Tuesday, September 22, 2009

The Brutal Telling by Louise Penny

Title: The Brutal Telling
Author: Louise Penny
ISBN: 9780312377038, Minotaur Books, 2009
Genre: Police Procedural, #5 Inspector Gamache mystery
Rating: A+

First Line: "All of them?"

One of the best places in the literary world to live is Three Pines, Louise Penny's Canadian version of Shangri-La. The friendships there are strong and deep-- better than most people's family lives. Peter and Clara the artists, Myrna the bookshop owner, Ruth the curmudgeonly poet, Olivier and Gabri the bistro and B&B owners are all people I have come to know over the course of this series. Their strengths, their weaknesses, how they support each other during difficult times-- I feel as though these "people" have let me into their homes and into their hearts.

I have been completely absorbed into Louise Penny's world.

It is a shock when Myrna discovers a dead body in Olivier's bistro. When renowned Chief Inspector Armand Gamache is summoned to investigate, I knew all would be well. Gamache, a man of infinite wisdom and infinite kindness, knows how to get to the bottom of things:

But one of the first lessons the Chief had taught Beauvoir when he'd joined the famed homicide department of the Sureté du Québec was that to catch a killer they didn't move forward. They moved back. Into the past. That was where the crime began, where the killer began. Some event, perhaps long forgotten by everyone else, had lodged inside the murderer. And he'd begun to fester.

The body having been found in the bistro, the first suspect is Olivier, but as Gamache's team spreads out and begins their search for facts, the suspect pool becomes much deeper. There are the strangers who've bought the old Hadley house and are turning it into a swanky hotel and spa. And what about the Czech family who lives nearby? The murder victim himself is very difficult to identify, but as more and more tiny pieces of the puzzle come together the more things keep pointing back to Olivier.

The Brutal Telling is a complex tale of treasures and greed. It all takes place in a comfortable, charming village populated by fully fleshed characters I've grown to appreciate and, in some instances, to love. First and foremost, I do love Penny's intricate weaving together of place, of history, and of character. And I love how she is not afraid to tear the village and the people she has created asunder...and then to put them back together again. At the end of this mesmerizing book, the village of Three Pines will never be the same, but there is hope. There is always hope.

The one vision that has remained with me since turning the last page is of the cranky old poet. There Ruth stands out on the village green, looking up into the sky at Rosa...a trail of bread crumbs falling from her fingers into the grass. Reading Louise Penny is a bit like becoming Hansel or Gretel. Penny's world is so complete, so magical, that I feel as though I need to mark a trail somehow so that I can find my way back out.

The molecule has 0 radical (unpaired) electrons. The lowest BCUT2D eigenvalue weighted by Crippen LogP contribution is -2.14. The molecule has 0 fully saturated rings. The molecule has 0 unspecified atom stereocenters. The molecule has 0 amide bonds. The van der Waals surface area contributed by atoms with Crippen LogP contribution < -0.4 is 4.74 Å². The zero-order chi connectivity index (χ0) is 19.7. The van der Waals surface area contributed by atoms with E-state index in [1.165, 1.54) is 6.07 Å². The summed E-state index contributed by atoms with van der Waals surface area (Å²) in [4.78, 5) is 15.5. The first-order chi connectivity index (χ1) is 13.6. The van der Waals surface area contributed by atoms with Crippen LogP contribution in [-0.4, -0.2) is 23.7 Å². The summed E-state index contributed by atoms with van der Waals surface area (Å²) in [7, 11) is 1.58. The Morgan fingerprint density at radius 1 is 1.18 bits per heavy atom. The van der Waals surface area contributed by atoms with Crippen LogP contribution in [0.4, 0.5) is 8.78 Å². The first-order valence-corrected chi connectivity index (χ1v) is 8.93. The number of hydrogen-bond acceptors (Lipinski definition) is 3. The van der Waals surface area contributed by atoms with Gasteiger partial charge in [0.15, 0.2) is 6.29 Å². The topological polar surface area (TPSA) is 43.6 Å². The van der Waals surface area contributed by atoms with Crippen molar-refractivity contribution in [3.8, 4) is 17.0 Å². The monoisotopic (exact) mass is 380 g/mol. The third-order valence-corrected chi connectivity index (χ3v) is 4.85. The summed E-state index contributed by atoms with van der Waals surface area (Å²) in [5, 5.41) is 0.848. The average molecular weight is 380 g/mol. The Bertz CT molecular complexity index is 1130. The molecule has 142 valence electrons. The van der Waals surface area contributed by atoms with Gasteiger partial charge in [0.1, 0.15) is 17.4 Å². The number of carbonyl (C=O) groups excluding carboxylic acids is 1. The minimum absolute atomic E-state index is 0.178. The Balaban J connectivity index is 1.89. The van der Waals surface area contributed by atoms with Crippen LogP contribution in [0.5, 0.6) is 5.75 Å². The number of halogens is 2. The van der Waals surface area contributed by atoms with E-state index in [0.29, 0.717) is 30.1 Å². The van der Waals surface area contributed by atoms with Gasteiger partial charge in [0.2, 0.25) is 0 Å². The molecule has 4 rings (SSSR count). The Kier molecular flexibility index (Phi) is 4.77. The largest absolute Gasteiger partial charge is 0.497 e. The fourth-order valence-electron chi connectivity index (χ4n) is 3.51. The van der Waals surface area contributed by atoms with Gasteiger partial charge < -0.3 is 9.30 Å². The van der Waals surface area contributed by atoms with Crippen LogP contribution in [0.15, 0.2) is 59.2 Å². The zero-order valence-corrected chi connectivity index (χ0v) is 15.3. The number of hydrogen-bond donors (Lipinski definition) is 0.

If you have yet to read any of the books in this series, what on earth is stopping you?


  1. I don't know what is stopping me! I purchased her first book immediately after hearing about the wonderful setting of Three Pines. I just need to put the book on top of the TBR pile and read it! Thanks for the reminder.

  2. Thanks for this review! I'm going to have to immerse myself in the world of Three Pines! It sounds like a fantastic series : ).

  3. I was almost on the verge of passing this author up but now you write this awesome review and I just have to read this book. The publisher's synopsis sounds interesting but not like your review.

  4. I'm wondering what on Earth is stopping me too. You're the expert in this area and after that fine recommendation, I can't wait to read this one.

  5. Hello, Cathy! I'll be sure to check out this series the next time I'm in a bookstore. Too many books, too little time!

  6. can't wait to read this (A+) is impressive. I have it so soon, I will get to it.

  7. What's worse is that the first one in this series has been on my MP3 for um, over a year? I don't know what is wrong with me.

  8. If you have yet to read any of the books in this series, what on earth is stopping you?

    I read the second when I won it earlier this year. I have the first on my shelf - I am saving it as a real treat (perhaps until I have the third ready on my shelf - that would make sense to me).

  9. I need to start at the beginning of the series so I can get to this A+ book!

  10. DRAT!!!!! I swore a sacred oath not to add any more books until I've cleared my backlog. I've posted a sign on my blog, turned publishers away, lined up all my ducks ... and then I read this. I just know I would love it from the way you described it Cathy (whereas Firebird still doesn't convince me! Russia? ugh).

    Do sacred oaths count if you just read one little book?

  11. I love this series so much too, Cathy. Three Pines is almost like a character, its so lovingly rendered - and I'd move there, definitely! (Well, once they fix the little problem they have with people getting murdered.) But I realized when I read The Murder Stone that I also enjoy and admire Gamache very much - even without the presence of Three Pines, it was such a beautiful story. I'm just starting this one, and am kind of waiting for a nice stretch of time when I can sit and just savour it all at once.

  12. This is a book I've been looking at a lot lately. Can't wait to read it myself.

  13. Nothing is stopping me. I've got book one on reserve at the library for when we get there. I'm anxious to get started. I do love your enthusiasm for your A+ books.


Thank you for taking the time to make a comment. I really appreciate it!